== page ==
After college, I worked in the hospitality industry – both in operations and in finance – before making the move into self-employment. It was a great experience in that it taught me much about how a business functions and operates. I got a taste of human resources, customer service, information technology, finance, management, team building, and a variety of other aspects that can be pertinent to the running of a business or organization. Working a regular job before becoming my own boss also helped me in several other ways.
Laying a financial foundation
I used much of my spare time – and income – while working a regular job to begin preparing for a career in which things would be less financially secure. I put money into a company stock-purchase plan, funded a 401(k), and built a cash reserve fund that could carry me through a period in which little or no income existed.
When I made the transition to a self-employed career, I found that these moves were indeed critical to my success. With initial income near zero, I relied heavily upon my cash reserve. And with income growing slowly over the following years, I found myself glad that I had funded a retirement account, since I had nothing left over at the end of the month to contribute to such a plan, the bulk of my income going largely to cover living and work expenses. This reserve funding gave me the time necessary to try different things in order to make my self-employment endeavors a success.
Better management skills
In the working world, learning how to manage others also helped me learn how to better manage myself. Conducting training sessions and being responsible for a staff helped me hone my skills when it came to things like scheduling, time management, prioritizing, multi-tasking, and more. This way, when I was out on my own with no one else there to provide advice, motivation, constructive criticism, or review my progress, I could conduct such performance reviews on my own.
Customer service skills
Customer service skills are something that can prove critical whether working at a standard employer-based job or as a self-employed individual. Whether it’s problem resolution, improving communication skills, understanding team building and customer relationships, or learning how discounts, perks, and bonuses can lead to increased sales, working in an organization can help hone those customer service skills before becoming your own boss.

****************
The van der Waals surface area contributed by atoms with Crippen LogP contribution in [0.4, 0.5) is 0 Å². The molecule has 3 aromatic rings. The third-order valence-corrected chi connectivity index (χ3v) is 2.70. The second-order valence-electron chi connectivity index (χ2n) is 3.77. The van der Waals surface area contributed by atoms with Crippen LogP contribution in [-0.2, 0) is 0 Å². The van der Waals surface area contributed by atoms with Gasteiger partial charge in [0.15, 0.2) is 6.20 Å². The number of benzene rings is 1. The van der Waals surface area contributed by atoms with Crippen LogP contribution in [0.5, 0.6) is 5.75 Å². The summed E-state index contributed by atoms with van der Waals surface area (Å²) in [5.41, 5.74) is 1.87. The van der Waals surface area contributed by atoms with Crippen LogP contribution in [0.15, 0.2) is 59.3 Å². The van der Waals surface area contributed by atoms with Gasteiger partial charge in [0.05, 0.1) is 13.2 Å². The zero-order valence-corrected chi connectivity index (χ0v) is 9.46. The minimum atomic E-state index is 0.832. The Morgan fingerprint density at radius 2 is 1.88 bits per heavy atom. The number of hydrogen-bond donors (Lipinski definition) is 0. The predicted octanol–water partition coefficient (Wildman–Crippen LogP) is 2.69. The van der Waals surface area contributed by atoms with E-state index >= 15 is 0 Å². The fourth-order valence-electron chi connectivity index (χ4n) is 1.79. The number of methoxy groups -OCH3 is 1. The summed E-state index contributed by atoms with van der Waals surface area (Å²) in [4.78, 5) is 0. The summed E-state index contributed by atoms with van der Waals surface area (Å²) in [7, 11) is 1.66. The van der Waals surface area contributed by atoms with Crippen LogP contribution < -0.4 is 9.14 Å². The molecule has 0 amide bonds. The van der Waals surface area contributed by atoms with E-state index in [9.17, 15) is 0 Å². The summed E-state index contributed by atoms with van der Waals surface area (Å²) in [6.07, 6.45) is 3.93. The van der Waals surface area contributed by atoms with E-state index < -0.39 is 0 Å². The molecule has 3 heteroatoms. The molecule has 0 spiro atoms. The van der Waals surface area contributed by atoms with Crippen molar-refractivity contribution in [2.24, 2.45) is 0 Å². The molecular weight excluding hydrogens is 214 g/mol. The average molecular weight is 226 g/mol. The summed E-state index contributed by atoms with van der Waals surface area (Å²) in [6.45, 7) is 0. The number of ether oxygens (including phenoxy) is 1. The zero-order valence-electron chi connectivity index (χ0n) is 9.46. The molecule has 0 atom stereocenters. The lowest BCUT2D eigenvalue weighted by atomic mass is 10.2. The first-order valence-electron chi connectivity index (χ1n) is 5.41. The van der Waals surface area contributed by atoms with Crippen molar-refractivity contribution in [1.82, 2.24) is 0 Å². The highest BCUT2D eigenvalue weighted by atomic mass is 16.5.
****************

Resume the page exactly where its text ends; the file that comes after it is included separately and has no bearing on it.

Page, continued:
You might just stumble into your dream job; but for many of us, working a regular job before becoming self-employed often teaches us how disappointing and frustrating working for someone else can be. One of the fantastic aspects of working a regular job before venturing into self-employment is the greater appreciation you may find for being your own boss once there.
Having freedom of time, schedule, projects, type and style of work, and similar aspects of being in charge of your own operation may be lacking when working for someone else. However, when on your own after being chained to a desk or suffering under a bad boss, you might just undergo a heightened appreciation for many of the freedoms self-employed work may provide.
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The author is not a licensed financial professional or career advisor. This article is for informational purposes only and does not constitute advice of any kind. Any action taken by the reader due to the information provided in this article is solely at the reader’s discretion.